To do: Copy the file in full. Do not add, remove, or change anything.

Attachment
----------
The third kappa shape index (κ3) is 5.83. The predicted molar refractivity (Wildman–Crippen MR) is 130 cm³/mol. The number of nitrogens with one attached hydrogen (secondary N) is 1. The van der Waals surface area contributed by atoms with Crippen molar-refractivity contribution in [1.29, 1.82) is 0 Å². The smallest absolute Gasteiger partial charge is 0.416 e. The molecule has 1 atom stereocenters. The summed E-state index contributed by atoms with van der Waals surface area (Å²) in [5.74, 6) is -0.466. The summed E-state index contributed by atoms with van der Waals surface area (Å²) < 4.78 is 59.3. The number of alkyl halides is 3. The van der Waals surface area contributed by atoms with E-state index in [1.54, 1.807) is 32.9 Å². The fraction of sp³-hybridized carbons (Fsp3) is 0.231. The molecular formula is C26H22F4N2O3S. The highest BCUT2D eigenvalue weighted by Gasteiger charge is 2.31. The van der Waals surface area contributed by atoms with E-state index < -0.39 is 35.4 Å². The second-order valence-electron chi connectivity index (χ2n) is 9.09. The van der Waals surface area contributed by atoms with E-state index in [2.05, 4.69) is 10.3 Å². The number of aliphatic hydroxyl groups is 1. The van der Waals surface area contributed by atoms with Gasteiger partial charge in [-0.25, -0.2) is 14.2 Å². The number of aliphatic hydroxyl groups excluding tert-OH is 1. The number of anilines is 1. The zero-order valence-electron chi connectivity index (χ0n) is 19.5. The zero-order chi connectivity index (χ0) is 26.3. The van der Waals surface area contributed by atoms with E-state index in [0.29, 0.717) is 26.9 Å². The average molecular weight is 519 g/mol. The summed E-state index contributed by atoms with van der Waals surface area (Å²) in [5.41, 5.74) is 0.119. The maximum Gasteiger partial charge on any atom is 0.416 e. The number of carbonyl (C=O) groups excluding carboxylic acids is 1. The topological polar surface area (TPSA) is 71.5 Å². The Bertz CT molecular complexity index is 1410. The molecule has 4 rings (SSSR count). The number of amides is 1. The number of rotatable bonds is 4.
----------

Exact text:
The third kappa shape index (κ3) is 5.83. The predicted molar refractivity (Wildman–Crippen MR) is 130 cm³/mol. The number of nitrogens with one attached hydrogen (secondary N) is 1. The van der Waals surface area contributed by atoms with Crippen molar-refractivity contribution in [1.29, 1.82) is 0 Å². The smallest absolute Gasteiger partial charge is 0.416 e. The molecule has 1 atom stereocenters. The summed E-state index contributed by atoms with van der Waals surface area (Å²) in [5.74, 6) is -0.466. The summed E-state index contributed by atoms with van der Waals surface area (Å²) < 4.78 is 59.3. The number of alkyl halides is 3. The van der Waals surface area contributed by atoms with E-state index in [1.54, 1.807) is 32.9 Å². The fraction of sp³-hybridized carbons (Fsp3) is 0.231. The molecular formula is C26H22F4N2O3S. The highest BCUT2D eigenvalue weighted by Gasteiger charge is 2.31. The van der Waals surface area contributed by atoms with E-state index < -0.39 is 35.4 Å². The second-order valence-electron chi connectivity index (χ2n) is 9.09. The van der Waals surface area contributed by atoms with E-state index in [2.05, 4.69) is 10.3 Å². The number of aliphatic hydroxyl groups is 1. The van der Waals surface area contributed by atoms with Gasteiger partial charge in [-0.25, -0.2) is 14.2 Å². The number of aliphatic hydroxyl groups excluding tert-OH is 1. The number of anilines is 1. The zero-order valence-electron chi connectivity index (χ0n) is 19.5. The zero-order chi connectivity index (χ0) is 26.3. The van der Waals surface area contributed by atoms with E-state index in [0.29, 0.717) is 26.9 Å². The average molecular weight is 519 g/mol. The summed E-state index contributed by atoms with van der Waals surface area (Å²) in [5.41, 5.74) is 0.119. The maximum Gasteiger partial charge on any atom is 0.416 e. The number of carbonyl (C=O) groups excluding carboxylic acids is 1. The topological polar surface area (TPSA) is 71.5 Å². The Bertz CT molecular complexity index is 1410. The molecule has 4 rings (SSSR count). The number of amides is 1. The number of rotatable bonds is 4.